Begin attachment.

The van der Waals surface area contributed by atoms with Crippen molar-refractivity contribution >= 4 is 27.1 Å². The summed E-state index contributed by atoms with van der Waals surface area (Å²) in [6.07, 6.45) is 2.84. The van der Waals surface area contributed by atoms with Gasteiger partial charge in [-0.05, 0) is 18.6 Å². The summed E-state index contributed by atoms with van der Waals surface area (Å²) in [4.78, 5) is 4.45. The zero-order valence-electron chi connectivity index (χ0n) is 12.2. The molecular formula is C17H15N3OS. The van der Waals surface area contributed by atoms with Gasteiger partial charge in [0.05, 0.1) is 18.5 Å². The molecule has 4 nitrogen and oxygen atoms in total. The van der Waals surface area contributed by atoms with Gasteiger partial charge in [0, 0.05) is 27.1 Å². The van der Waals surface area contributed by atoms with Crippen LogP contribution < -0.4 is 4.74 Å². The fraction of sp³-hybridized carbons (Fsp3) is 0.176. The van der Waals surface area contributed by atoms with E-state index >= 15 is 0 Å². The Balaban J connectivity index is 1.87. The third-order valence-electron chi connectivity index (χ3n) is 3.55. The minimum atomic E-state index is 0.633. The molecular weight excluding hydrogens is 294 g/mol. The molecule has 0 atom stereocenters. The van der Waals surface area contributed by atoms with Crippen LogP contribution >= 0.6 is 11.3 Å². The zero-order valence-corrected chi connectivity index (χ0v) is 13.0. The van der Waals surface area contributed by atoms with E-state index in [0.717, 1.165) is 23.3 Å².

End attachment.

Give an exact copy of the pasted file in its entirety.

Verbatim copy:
The van der Waals surface area contributed by atoms with Crippen molar-refractivity contribution >= 4 is 27.1 Å². The summed E-state index contributed by atoms with van der Waals surface area (Å²) in [6.07, 6.45) is 2.84. The van der Waals surface area contributed by atoms with Gasteiger partial charge in [-0.05, 0) is 18.6 Å². The summed E-state index contributed by atoms with van der Waals surface area (Å²) in [4.78, 5) is 4.45. The zero-order valence-electron chi connectivity index (χ0n) is 12.2. The molecular formula is C17H15N3OS. The van der Waals surface area contributed by atoms with Gasteiger partial charge in [0.05, 0.1) is 18.5 Å². The molecule has 4 nitrogen and oxygen atoms in total. The van der Waals surface area contributed by atoms with Gasteiger partial charge in [0, 0.05) is 27.1 Å². The van der Waals surface area contributed by atoms with Crippen LogP contribution < -0.4 is 4.74 Å². The fraction of sp³-hybridized carbons (Fsp3) is 0.176. The van der Waals surface area contributed by atoms with E-state index >= 15 is 0 Å². The Balaban J connectivity index is 1.87. The third-order valence-electron chi connectivity index (χ3n) is 3.55. The minimum atomic E-state index is 0.633. The molecular weight excluding hydrogens is 294 g/mol. The molecule has 0 atom stereocenters. The van der Waals surface area contributed by atoms with Crippen LogP contribution >= 0.6 is 11.3 Å². The zero-order valence-corrected chi connectivity index (χ0v) is 13.0. The van der Waals surface area contributed by atoms with E-state index in [0.717, 1.165) is 23.3 Å².